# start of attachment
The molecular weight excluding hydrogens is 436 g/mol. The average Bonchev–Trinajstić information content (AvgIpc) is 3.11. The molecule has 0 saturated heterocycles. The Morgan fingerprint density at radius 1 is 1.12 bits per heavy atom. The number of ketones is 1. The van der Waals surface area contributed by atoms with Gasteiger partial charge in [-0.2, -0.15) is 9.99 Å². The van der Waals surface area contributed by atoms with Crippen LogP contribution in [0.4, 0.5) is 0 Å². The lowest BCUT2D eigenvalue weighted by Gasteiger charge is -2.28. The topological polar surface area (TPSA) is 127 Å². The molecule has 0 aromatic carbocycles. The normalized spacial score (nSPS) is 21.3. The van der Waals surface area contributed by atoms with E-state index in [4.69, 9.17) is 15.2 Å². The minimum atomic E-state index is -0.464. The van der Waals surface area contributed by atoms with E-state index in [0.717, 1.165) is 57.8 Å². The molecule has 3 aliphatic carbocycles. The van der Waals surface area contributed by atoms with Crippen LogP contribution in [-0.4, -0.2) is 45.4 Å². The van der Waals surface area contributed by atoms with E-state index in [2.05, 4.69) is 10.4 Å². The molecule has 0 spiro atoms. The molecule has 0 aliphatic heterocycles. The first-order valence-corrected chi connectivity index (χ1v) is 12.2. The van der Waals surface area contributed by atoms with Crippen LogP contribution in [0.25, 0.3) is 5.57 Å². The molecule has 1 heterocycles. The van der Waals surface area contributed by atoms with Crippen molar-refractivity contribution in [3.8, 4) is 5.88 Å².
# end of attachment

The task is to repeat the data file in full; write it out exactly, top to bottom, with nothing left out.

The molecular weight excluding hydrogens is 436 g/mol. The average Bonchev–Trinajstić information content (AvgIpc) is 3.11. The molecule has 0 saturated heterocycles. The Morgan fingerprint density at radius 1 is 1.12 bits per heavy atom. The number of ketones is 1. The van der Waals surface area contributed by atoms with Gasteiger partial charge in [-0.2, -0.15) is 9.99 Å². The van der Waals surface area contributed by atoms with Crippen LogP contribution in [0.4, 0.5) is 0 Å². The lowest BCUT2D eigenvalue weighted by Gasteiger charge is -2.28. The topological polar surface area (TPSA) is 127 Å². The molecule has 0 aromatic carbocycles. The normalized spacial score (nSPS) is 21.3. The van der Waals surface area contributed by atoms with E-state index in [4.69, 9.17) is 15.2 Å². The minimum atomic E-state index is -0.464. The van der Waals surface area contributed by atoms with E-state index in [0.717, 1.165) is 57.8 Å². The molecule has 3 aliphatic carbocycles. The van der Waals surface area contributed by atoms with Crippen LogP contribution in [-0.4, -0.2) is 45.4 Å². The van der Waals surface area contributed by atoms with E-state index in [2.05, 4.69) is 10.4 Å². The molecule has 0 spiro atoms. The molecule has 0 aliphatic heterocycles. The first-order valence-corrected chi connectivity index (χ1v) is 12.2. The van der Waals surface area contributed by atoms with Crippen LogP contribution in [0.25, 0.3) is 5.57 Å². The molecule has 1 heterocycles. The van der Waals surface area contributed by atoms with Crippen molar-refractivity contribution in [3.8, 4) is 5.88 Å².